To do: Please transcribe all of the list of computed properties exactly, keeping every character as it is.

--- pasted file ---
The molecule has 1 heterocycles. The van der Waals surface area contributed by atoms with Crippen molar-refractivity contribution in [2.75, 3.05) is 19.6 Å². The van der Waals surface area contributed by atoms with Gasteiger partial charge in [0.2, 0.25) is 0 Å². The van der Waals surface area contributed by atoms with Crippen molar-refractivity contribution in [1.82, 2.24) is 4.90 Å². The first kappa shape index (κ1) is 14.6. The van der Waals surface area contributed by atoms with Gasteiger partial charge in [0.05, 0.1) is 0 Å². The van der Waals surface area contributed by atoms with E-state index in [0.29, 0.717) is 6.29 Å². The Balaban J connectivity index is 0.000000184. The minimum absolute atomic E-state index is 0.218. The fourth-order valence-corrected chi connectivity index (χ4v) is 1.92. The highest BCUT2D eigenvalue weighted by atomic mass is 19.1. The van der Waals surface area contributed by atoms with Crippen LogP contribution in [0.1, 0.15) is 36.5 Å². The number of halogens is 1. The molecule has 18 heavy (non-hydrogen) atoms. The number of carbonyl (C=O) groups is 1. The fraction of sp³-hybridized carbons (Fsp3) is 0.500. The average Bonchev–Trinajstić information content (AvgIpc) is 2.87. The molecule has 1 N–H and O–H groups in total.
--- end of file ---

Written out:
The molecule has 1 heterocycles. The van der Waals surface area contributed by atoms with Crippen molar-refractivity contribution in [2.75, 3.05) is 19.6 Å². The van der Waals surface area contributed by atoms with Gasteiger partial charge in [0.2, 0.25) is 0 Å². The van der Waals surface area contributed by atoms with Crippen molar-refractivity contribution in [1.82, 2.24) is 4.90 Å². The first kappa shape index (κ1) is 14.6. The van der Waals surface area contributed by atoms with Gasteiger partial charge in [0.05, 0.1) is 0 Å². The van der Waals surface area contributed by atoms with E-state index in [0.29, 0.717) is 6.29 Å². The Balaban J connectivity index is 0.000000184. The minimum absolute atomic E-state index is 0.218. The fourth-order valence-corrected chi connectivity index (χ4v) is 1.92. The highest BCUT2D eigenvalue weighted by atomic mass is 19.1. The van der Waals surface area contributed by atoms with Crippen LogP contribution in [0.1, 0.15) is 36.5 Å². The number of halogens is 1. The molecule has 18 heavy (non-hydrogen) atoms. The number of carbonyl (C=O) groups is 1. The fraction of sp³-hybridized carbons (Fsp3) is 0.500. The average Bonchev–Trinajstić information content (AvgIpc) is 2.87. The molecule has 1 N–H and O–H groups in total.